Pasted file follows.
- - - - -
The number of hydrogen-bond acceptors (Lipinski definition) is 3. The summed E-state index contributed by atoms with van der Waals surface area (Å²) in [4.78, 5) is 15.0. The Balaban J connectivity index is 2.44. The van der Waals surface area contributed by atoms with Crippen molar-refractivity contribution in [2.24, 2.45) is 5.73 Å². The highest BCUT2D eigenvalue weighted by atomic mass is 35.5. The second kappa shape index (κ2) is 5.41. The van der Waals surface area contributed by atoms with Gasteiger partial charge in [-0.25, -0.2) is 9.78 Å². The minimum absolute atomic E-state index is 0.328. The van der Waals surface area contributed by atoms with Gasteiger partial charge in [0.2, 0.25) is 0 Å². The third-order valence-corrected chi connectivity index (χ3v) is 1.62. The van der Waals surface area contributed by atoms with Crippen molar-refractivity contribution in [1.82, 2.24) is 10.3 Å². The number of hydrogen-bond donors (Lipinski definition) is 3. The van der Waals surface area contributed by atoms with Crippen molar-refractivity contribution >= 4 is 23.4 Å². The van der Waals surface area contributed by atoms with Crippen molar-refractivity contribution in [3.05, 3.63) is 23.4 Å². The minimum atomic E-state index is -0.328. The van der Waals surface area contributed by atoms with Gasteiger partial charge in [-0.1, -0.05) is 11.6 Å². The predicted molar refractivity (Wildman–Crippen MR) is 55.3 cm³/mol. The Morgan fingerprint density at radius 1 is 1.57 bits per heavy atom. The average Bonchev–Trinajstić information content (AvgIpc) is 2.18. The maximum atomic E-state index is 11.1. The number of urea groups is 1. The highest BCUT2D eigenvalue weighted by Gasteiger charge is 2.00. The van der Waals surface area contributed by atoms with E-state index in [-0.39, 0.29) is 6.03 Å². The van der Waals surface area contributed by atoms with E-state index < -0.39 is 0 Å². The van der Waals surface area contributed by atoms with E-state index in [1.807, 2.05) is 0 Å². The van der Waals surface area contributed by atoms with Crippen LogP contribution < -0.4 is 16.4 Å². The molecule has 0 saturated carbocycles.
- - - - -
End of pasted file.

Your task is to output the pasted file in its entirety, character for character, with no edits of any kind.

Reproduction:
The number of hydrogen-bond acceptors (Lipinski definition) is 3. The summed E-state index contributed by atoms with van der Waals surface area (Å²) in [4.78, 5) is 15.0. The Balaban J connectivity index is 2.44. The van der Waals surface area contributed by atoms with Crippen molar-refractivity contribution in [2.24, 2.45) is 5.73 Å². The highest BCUT2D eigenvalue weighted by atomic mass is 35.5. The second kappa shape index (κ2) is 5.41. The van der Waals surface area contributed by atoms with Gasteiger partial charge in [-0.25, -0.2) is 9.78 Å². The minimum absolute atomic E-state index is 0.328. The van der Waals surface area contributed by atoms with Gasteiger partial charge in [0.2, 0.25) is 0 Å². The third-order valence-corrected chi connectivity index (χ3v) is 1.62. The van der Waals surface area contributed by atoms with Crippen molar-refractivity contribution in [1.82, 2.24) is 10.3 Å². The number of hydrogen-bond donors (Lipinski definition) is 3. The van der Waals surface area contributed by atoms with Crippen molar-refractivity contribution >= 4 is 23.4 Å². The van der Waals surface area contributed by atoms with Crippen molar-refractivity contribution in [3.05, 3.63) is 23.4 Å². The minimum atomic E-state index is -0.328. The van der Waals surface area contributed by atoms with Gasteiger partial charge in [-0.1, -0.05) is 11.6 Å². The predicted molar refractivity (Wildman–Crippen MR) is 55.3 cm³/mol. The Morgan fingerprint density at radius 1 is 1.57 bits per heavy atom. The average Bonchev–Trinajstić information content (AvgIpc) is 2.18. The maximum atomic E-state index is 11.1. The number of urea groups is 1. The highest BCUT2D eigenvalue weighted by Gasteiger charge is 2.00. The van der Waals surface area contributed by atoms with E-state index in [-0.39, 0.29) is 6.03 Å². The van der Waals surface area contributed by atoms with E-state index < -0.39 is 0 Å². The van der Waals surface area contributed by atoms with E-state index in [1.807, 2.05) is 0 Å². The van der Waals surface area contributed by atoms with Crippen LogP contribution < -0.4 is 16.4 Å². The molecule has 0 saturated carbocycles.